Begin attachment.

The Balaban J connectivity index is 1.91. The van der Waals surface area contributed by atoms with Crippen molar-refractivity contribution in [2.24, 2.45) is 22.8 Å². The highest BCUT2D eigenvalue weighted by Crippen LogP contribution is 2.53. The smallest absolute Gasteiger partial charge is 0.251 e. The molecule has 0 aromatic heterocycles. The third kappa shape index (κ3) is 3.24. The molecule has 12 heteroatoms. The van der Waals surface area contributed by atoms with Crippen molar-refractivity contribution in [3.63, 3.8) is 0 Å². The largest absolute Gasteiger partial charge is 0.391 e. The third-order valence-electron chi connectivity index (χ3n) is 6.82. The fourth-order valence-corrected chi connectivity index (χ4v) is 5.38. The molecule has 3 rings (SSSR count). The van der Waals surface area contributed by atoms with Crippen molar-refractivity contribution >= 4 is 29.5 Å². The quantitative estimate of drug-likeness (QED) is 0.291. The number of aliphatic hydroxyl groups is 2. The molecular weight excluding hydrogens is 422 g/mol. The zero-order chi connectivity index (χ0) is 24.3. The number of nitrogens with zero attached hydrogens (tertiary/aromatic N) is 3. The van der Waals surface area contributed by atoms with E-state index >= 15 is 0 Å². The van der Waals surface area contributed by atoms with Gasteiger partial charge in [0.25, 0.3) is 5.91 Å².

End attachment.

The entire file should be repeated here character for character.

The Balaban J connectivity index is 1.91. The van der Waals surface area contributed by atoms with Crippen molar-refractivity contribution in [2.24, 2.45) is 22.8 Å². The highest BCUT2D eigenvalue weighted by Crippen LogP contribution is 2.53. The smallest absolute Gasteiger partial charge is 0.251 e. The molecule has 0 aromatic heterocycles. The third kappa shape index (κ3) is 3.24. The molecule has 12 heteroatoms. The van der Waals surface area contributed by atoms with Crippen molar-refractivity contribution in [3.63, 3.8) is 0 Å². The largest absolute Gasteiger partial charge is 0.391 e. The third-order valence-electron chi connectivity index (χ3n) is 6.82. The fourth-order valence-corrected chi connectivity index (χ4v) is 5.38. The molecule has 3 rings (SSSR count). The van der Waals surface area contributed by atoms with Crippen molar-refractivity contribution >= 4 is 29.5 Å². The quantitative estimate of drug-likeness (QED) is 0.291. The number of aliphatic hydroxyl groups is 2. The molecular weight excluding hydrogens is 422 g/mol. The zero-order chi connectivity index (χ0) is 24.3. The number of nitrogens with zero attached hydrogens (tertiary/aromatic N) is 3. The van der Waals surface area contributed by atoms with E-state index >= 15 is 0 Å². The van der Waals surface area contributed by atoms with Gasteiger partial charge in [0.25, 0.3) is 5.91 Å².